Monday, May 30, 2016

island countertop installed

Matt McGrane over at Tiny Shop Woodworks asked about the finish for the sapele countertop...Couple months ago i asked the guys at MacBeath what to use for countertops and they pointed me to this food-safe treatment called "The Good Stuff". It is a gel that you smear on, then wipe off. it's hard to go wrong and you can build layers slowly until desired protection. since i wont be cutting directly on the countertop. 3 coats seems to give good protection against water and I feel safe putting a beverage with condensation on it without rings forming immediately. Although truth is I don't really care about that kind of wear/tear on the kitchen. Rings, dings, and dents, that's all kind of what happens in a "user" kitchen.
the island countertop is clenched to the lower cabinets using some tiedown buttons that fit into 1/4" grooves i built into the rails when I was milling them up. I think I was lazy here. Instead of weak grooves just 1/4" thick running the length of the rail, I should have placed them deeper and not run them all the length of the board. I did it this way because I was milling grooves for the 1/4" panels and just kept my router setup the way it was. Well if these blow out i know how to fix it, and I can do that if need be.

Friday, May 27, 2016

island countertop in sapele 2'x8'

Earthsource Lumber in west Oakland had a *this much* flatsawn 4/4 sapele, warped and wowed. Sad to hear they will be going out of business next month. THey were an oasis of magnificent odd lot timber, just down Addeline street from me.

well i needed to make a kitchen island countertop, roughly 8' long and 2' deep, supported by two lower cabinet bases. The idea would be similar to how i made the passthrough countertop for the kitchen/dining room threshold. Take the flatsawn, rip to 1,7/8" wide strips, laminate, breadboard end, presto.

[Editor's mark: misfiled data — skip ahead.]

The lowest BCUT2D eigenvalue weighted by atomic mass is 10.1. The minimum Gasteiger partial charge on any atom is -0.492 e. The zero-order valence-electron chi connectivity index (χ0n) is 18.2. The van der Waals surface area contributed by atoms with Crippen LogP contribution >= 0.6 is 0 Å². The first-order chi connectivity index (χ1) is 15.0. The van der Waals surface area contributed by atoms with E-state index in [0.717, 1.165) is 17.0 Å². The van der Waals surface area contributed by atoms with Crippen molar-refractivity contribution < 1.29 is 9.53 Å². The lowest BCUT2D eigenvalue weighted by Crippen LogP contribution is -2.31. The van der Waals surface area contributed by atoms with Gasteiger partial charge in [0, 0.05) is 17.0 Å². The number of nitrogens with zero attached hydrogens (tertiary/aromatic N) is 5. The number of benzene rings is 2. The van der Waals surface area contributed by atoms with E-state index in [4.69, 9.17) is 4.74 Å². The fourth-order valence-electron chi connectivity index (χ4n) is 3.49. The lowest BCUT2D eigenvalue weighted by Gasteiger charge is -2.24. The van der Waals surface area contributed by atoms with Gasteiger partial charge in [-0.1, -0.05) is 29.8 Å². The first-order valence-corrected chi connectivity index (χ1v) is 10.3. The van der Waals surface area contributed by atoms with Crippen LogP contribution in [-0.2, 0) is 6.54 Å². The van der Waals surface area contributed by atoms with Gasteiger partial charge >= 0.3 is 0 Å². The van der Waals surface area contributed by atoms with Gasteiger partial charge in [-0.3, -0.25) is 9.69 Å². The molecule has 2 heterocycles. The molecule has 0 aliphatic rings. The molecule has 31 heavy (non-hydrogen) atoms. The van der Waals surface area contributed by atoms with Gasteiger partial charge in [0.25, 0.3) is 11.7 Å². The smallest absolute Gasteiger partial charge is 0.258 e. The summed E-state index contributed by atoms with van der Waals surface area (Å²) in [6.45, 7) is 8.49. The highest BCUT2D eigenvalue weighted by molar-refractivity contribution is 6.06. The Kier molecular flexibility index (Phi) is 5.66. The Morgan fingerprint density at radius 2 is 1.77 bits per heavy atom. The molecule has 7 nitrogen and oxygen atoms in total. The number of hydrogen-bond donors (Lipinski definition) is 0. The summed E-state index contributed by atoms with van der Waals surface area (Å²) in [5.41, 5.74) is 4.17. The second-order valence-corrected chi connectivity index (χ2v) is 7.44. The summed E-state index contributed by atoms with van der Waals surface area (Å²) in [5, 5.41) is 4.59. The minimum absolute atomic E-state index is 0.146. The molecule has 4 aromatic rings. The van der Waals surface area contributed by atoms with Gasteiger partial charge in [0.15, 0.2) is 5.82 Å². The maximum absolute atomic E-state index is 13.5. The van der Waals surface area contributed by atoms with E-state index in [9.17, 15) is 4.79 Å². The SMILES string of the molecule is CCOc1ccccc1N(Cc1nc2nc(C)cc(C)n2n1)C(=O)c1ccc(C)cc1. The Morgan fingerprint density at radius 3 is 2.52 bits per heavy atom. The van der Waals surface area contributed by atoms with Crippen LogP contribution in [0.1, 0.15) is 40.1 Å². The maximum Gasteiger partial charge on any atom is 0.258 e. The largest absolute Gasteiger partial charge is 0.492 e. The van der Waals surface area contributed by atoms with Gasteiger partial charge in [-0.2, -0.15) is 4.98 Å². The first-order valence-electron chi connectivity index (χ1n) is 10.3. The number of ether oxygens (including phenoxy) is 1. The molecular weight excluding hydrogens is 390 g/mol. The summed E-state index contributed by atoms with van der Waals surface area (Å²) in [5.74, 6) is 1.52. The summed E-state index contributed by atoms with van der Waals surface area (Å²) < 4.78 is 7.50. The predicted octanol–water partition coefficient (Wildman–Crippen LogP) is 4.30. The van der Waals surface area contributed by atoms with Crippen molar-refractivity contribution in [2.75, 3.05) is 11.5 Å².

I make sure each board is ripped and laminated sequentially so that the grain on the side looks consistent. You end up with swooshes consistent with one another this way
I did a multi-stage lamination for a couple reasons. First to avoid the glue skinning over by the time i would have taken to glue up the entire piece. But also because I wanted to joint/plane each component board in my 12" capacity jointer/planer. once the pieces were thicknessed, I did a final glue-up of the two sides for the final assembly.
I neglected to show the joinery going on here, but it's a garden variety breadboard end, with a stub tenon going the entire width, and 3 1,1/2" tongues going deeper into the end so that they can accept a draw-bore peg.
I used a scraper plane and a card scraper to smooth most the tear-out from my planer. I also used a ROS using 100grit followed by 120grit.

Finish is called "THe Good Stuff", which is a food friendly wood countertop preparation. It feels pretty tough and builds nicely. 3 coats is all i want.

Imagine this slab being placed on the two lower cabinet units in the middle of the floor here

Saturday, April 23, 2016

kitchen uppers installed

Upper cabinets were finished and done earlier this week and last couple days were spent installing them. A nerve wracking endeavor and i was remiss on taking pics of some of the more ugly parts. there are so many things to remember when installing plywood boxes into unsquare/unplumb field. I allowed myself some room on the upper part of the exposed ends to scribe into the walls.

below, to the right is the stove hood upper cab. background are two flanking cabinets over stove. left on saw-benches is the bigger left hand side upper, adjacent to fridge surround.

I elected to use some surplus shelving brackets screwed into the wall below where the cabinets would be installed so that I could place them, shim them to level/plumb and then spend hours worrying about making sure all adjacent pieces are oriented.

also, had to reposition the romex a bit so that it will go into the aft knock-out port of the hood

The right side trio of cabinets were the hardest. I had scribed the part above the window into the wall before clamping them together. the wall ended up bowing outward so this made life hell because i then had to shim everything to the right of it to keep the scribe hugged to the wall.
There will be a two step molding along the top. a continuous ribbon along the horizontal intersecting with the top of the window
Here's a quick snap i took of the upper left cab, after installing and finding out it was 3/8" out of square. Had to take it down, remove the 1/4 ply back, wrack things into square with my camo tie-down and then reskrew the 1/4 ply back into place. WOrked okay this time, but best to try building square in the first place, hombre
I try to leave messages into unseen parts of the built-in work as a joke to whoever might see them in the future

Monday, April 11, 2016

kitchen pass through cabinetry and trim molding progress

trim molding is a deep pit to dive into, but necessary when releasing all your hard earned square plywood boxes into the unsquare, wild and wiggly world of a 105 year old house!